Pilots 'raised Boeing safety fears' months before Ethiopia crash
May 16, 2019 5:15 am
American Airlines pilots confronted Boeing about potential safety issues in its 737 Max planes in a meeting last November, US media are reporting.
Boeing reportedly resisted their calls but promised a software fix.
But this had not been rolled out when an Ethiopian Airlines’ 737 Max crashed four months later, killing 157 people.
Currently 737 Max planes are grounded worldwide amid concerns that an anti-stall system may have contributed to both crashes.
Boeing is in the process of updating the system, known as MCAS, but denies it was solely to blame for the disasters.
In a closed door meeting with Boeing executives last November, which was secretly recorded, American Airlines’ pilots can be heard expressing concerns about the safety of MCAS.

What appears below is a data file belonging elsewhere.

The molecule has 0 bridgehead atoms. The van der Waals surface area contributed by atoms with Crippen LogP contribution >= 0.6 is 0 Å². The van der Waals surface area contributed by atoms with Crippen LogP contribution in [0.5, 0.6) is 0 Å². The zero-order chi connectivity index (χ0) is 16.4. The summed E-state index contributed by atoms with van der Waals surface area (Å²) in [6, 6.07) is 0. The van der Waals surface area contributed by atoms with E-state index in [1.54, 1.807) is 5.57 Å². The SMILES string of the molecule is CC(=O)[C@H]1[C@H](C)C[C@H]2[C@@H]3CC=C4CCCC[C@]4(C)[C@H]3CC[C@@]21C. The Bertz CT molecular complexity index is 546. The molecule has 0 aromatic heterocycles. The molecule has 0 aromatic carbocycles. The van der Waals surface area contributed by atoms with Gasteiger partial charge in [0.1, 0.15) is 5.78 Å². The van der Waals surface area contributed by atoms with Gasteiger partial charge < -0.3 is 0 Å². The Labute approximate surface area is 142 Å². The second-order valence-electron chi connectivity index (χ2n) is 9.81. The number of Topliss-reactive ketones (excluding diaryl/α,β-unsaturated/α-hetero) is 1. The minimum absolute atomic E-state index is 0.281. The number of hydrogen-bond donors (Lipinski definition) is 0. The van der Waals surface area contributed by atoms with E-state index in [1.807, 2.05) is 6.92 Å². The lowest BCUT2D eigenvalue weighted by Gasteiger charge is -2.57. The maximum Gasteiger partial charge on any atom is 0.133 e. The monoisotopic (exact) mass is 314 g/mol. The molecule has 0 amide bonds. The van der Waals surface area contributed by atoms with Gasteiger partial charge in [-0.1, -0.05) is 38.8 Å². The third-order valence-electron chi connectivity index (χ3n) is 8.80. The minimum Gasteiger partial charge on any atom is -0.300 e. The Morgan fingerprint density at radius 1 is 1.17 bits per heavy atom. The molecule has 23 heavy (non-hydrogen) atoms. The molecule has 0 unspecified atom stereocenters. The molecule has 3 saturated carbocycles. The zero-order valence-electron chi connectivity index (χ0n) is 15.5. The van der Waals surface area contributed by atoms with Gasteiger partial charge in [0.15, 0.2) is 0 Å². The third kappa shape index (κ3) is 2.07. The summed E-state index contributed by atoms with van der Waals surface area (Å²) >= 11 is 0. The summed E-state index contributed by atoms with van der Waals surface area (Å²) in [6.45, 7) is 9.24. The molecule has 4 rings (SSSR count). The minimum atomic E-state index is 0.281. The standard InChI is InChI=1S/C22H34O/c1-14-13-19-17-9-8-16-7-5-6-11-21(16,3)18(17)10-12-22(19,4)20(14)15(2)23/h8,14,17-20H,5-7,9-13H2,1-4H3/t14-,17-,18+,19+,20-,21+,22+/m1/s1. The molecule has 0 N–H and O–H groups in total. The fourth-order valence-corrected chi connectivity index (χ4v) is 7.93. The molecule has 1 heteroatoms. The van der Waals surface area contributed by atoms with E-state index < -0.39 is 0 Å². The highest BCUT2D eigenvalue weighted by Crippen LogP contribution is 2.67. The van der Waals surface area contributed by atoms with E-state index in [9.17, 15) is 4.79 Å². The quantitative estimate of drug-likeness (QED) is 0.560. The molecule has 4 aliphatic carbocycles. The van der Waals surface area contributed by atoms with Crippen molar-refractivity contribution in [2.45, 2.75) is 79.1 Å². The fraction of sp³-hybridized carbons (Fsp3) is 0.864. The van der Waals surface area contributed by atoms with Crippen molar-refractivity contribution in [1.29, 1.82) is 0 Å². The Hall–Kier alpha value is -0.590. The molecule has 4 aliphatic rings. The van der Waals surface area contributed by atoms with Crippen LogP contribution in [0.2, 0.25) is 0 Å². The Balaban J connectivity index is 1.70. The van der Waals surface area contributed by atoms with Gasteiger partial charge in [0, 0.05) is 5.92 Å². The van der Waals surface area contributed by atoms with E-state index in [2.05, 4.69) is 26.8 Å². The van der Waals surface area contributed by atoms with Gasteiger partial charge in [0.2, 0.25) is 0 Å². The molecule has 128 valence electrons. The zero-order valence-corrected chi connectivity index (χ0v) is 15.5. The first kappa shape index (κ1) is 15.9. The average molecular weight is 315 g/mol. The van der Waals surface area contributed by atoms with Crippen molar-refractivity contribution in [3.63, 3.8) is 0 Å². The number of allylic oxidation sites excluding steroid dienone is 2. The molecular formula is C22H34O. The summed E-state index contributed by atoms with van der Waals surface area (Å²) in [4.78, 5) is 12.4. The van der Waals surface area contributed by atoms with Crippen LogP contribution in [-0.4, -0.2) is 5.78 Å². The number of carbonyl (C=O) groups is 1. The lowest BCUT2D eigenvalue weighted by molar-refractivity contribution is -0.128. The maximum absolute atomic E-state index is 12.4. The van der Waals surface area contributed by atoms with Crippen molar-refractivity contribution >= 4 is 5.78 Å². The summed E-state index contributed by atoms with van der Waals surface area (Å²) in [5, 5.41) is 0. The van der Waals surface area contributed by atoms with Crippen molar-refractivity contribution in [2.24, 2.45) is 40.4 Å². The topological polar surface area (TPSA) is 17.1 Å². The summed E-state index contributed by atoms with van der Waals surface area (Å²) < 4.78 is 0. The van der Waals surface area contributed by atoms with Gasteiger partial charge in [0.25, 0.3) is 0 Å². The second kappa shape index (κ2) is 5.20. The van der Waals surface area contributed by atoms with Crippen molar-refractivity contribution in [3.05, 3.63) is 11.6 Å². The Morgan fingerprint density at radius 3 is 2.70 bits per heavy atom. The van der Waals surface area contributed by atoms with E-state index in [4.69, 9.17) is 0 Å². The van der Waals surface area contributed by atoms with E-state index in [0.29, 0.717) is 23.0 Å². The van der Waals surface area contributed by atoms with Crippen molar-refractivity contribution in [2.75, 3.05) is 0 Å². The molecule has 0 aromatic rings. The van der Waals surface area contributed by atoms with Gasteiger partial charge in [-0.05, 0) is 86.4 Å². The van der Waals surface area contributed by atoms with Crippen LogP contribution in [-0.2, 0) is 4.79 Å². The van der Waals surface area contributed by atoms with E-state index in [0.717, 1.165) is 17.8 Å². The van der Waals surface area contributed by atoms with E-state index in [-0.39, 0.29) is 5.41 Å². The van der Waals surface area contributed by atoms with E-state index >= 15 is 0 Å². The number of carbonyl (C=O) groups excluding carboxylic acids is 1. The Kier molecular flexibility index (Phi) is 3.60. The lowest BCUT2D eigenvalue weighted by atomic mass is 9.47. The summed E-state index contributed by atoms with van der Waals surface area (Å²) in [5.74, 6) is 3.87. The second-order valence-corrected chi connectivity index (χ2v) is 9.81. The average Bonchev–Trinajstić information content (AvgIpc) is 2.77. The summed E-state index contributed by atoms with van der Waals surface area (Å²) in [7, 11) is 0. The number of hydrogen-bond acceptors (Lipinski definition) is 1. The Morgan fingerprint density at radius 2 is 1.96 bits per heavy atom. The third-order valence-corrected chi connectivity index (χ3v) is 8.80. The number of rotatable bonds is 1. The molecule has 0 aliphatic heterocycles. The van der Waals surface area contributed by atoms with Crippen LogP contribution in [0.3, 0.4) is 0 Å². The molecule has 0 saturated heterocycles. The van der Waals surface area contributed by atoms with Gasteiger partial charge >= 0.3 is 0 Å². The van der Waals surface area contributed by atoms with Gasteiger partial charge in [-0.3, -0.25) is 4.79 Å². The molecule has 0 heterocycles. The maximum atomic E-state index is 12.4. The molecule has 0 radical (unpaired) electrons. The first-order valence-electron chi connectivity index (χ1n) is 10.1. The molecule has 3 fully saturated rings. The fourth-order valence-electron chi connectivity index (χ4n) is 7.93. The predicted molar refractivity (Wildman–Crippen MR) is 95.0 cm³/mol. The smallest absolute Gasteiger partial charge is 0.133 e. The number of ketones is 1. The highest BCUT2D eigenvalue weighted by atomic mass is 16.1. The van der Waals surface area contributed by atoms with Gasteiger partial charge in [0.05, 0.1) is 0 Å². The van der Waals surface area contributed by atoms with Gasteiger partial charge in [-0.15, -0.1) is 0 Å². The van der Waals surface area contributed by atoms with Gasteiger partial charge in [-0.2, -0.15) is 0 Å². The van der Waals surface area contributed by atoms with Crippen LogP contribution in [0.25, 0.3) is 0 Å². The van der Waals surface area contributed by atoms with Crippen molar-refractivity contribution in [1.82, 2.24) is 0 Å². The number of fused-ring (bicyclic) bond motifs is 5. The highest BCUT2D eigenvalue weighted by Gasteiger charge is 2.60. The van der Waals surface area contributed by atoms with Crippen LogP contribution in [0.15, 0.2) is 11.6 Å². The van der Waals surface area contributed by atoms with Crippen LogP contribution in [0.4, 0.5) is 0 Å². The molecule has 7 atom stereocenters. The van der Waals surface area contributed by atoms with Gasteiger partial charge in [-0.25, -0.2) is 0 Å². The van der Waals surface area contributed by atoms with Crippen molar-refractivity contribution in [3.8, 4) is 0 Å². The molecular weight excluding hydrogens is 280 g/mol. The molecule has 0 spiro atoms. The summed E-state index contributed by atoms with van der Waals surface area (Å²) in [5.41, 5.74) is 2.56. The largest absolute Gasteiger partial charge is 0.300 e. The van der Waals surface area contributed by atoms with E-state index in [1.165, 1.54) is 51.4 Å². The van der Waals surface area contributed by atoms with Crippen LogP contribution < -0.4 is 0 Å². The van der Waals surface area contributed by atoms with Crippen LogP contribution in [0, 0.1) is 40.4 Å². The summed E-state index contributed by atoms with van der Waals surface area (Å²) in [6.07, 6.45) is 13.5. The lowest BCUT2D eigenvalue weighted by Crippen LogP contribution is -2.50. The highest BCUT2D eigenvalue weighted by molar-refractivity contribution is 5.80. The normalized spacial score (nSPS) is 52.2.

Boeing vice-president Mike Sinnett told the pilots: “No one has yet to conclude that the sole cause of this was this function on the airplane.”
Later in the meeting, he added: “The worst thing that can ever happen is a tragedy like this, and the even worse thing would be another one.”
The pilots also complained they had not been told about MCAS, which was new to the 737 Max, until after the Lion Air crash off Indonesia, which killed 189.